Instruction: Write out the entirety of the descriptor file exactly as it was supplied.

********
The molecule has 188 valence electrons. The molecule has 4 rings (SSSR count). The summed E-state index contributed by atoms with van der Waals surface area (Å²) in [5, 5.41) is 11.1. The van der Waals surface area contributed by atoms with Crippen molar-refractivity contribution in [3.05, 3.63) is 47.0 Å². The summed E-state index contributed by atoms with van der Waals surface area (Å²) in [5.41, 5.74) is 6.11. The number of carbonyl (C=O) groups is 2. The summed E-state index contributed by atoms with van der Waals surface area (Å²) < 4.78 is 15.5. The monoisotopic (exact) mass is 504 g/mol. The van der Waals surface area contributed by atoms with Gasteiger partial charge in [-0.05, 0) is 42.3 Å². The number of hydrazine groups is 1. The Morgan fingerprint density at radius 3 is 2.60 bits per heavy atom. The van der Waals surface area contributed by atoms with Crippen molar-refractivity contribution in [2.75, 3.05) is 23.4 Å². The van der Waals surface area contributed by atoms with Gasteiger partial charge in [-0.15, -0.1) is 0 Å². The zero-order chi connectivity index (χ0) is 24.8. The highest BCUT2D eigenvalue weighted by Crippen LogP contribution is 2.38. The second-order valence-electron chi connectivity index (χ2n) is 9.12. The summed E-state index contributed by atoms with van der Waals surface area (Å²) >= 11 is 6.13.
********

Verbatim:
The molecule has 188 valence electrons. The molecule has 4 rings (SSSR count). The summed E-state index contributed by atoms with van der Waals surface area (Å²) in [5, 5.41) is 11.1. The van der Waals surface area contributed by atoms with Crippen molar-refractivity contribution in [3.05, 3.63) is 47.0 Å². The summed E-state index contributed by atoms with van der Waals surface area (Å²) in [5.41, 5.74) is 6.11. The number of carbonyl (C=O) groups is 2. The summed E-state index contributed by atoms with van der Waals surface area (Å²) < 4.78 is 15.5. The monoisotopic (exact) mass is 504 g/mol. The van der Waals surface area contributed by atoms with Gasteiger partial charge in [-0.05, 0) is 42.3 Å². The number of hydrazine groups is 1. The Morgan fingerprint density at radius 3 is 2.60 bits per heavy atom. The van der Waals surface area contributed by atoms with Crippen molar-refractivity contribution in [2.75, 3.05) is 23.4 Å². The van der Waals surface area contributed by atoms with Gasteiger partial charge in [-0.15, -0.1) is 0 Å². The zero-order chi connectivity index (χ0) is 24.8. The highest BCUT2D eigenvalue weighted by Crippen LogP contribution is 2.38. The second-order valence-electron chi connectivity index (χ2n) is 9.12. The summed E-state index contributed by atoms with van der Waals surface area (Å²) >= 11 is 6.13.